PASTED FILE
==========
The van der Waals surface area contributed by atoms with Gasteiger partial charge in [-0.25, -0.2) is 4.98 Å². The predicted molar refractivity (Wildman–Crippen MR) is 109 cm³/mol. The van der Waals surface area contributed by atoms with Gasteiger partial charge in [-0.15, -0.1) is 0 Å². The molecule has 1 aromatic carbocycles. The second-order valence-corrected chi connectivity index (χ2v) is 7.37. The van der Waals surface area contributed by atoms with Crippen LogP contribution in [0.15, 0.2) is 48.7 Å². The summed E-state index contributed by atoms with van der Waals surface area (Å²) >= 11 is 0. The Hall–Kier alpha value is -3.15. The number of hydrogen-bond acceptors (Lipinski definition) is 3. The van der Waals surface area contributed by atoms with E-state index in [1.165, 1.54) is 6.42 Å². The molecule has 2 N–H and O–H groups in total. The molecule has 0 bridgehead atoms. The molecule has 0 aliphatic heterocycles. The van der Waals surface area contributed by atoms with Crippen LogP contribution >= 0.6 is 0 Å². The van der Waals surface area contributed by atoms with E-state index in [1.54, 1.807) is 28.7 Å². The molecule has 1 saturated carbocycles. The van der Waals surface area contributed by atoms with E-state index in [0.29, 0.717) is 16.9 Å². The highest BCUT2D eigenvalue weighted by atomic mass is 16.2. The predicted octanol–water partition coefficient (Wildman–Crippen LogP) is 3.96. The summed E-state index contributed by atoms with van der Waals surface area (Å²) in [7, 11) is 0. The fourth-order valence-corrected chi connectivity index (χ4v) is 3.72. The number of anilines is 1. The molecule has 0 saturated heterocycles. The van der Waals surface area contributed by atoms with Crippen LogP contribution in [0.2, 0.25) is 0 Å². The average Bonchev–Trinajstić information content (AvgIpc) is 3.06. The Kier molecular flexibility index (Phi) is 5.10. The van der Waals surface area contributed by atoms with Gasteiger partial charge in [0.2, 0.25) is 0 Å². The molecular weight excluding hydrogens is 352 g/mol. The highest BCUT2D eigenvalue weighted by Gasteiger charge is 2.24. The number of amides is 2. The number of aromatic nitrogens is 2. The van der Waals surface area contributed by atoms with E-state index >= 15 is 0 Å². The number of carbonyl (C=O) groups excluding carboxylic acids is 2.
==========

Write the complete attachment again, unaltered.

The van der Waals surface area contributed by atoms with Gasteiger partial charge in [-0.25, -0.2) is 4.98 Å². The predicted molar refractivity (Wildman–Crippen MR) is 109 cm³/mol. The van der Waals surface area contributed by atoms with Gasteiger partial charge in [-0.15, -0.1) is 0 Å². The molecule has 1 aromatic carbocycles. The second-order valence-corrected chi connectivity index (χ2v) is 7.37. The van der Waals surface area contributed by atoms with Crippen LogP contribution in [0.15, 0.2) is 48.7 Å². The summed E-state index contributed by atoms with van der Waals surface area (Å²) >= 11 is 0. The Hall–Kier alpha value is -3.15. The number of hydrogen-bond acceptors (Lipinski definition) is 3. The van der Waals surface area contributed by atoms with E-state index in [1.165, 1.54) is 6.42 Å². The molecule has 2 N–H and O–H groups in total. The molecule has 0 bridgehead atoms. The molecule has 0 aliphatic heterocycles. The van der Waals surface area contributed by atoms with Crippen LogP contribution >= 0.6 is 0 Å². The van der Waals surface area contributed by atoms with E-state index in [1.54, 1.807) is 28.7 Å². The molecule has 1 saturated carbocycles. The van der Waals surface area contributed by atoms with E-state index in [0.29, 0.717) is 16.9 Å². The highest BCUT2D eigenvalue weighted by atomic mass is 16.2. The predicted octanol–water partition coefficient (Wildman–Crippen LogP) is 3.96. The summed E-state index contributed by atoms with van der Waals surface area (Å²) in [7, 11) is 0. The fourth-order valence-corrected chi connectivity index (χ4v) is 3.72. The number of anilines is 1. The molecule has 0 saturated heterocycles. The van der Waals surface area contributed by atoms with Crippen LogP contribution in [0.2, 0.25) is 0 Å². The average Bonchev–Trinajstić information content (AvgIpc) is 3.06. The Kier molecular flexibility index (Phi) is 5.10. The van der Waals surface area contributed by atoms with Gasteiger partial charge in [0.2, 0.25) is 0 Å². The molecular weight excluding hydrogens is 352 g/mol. The highest BCUT2D eigenvalue weighted by Gasteiger charge is 2.24. The number of amides is 2. The number of aromatic nitrogens is 2. The van der Waals surface area contributed by atoms with E-state index >= 15 is 0 Å². The number of carbonyl (C=O) groups excluding carboxylic acids is 2.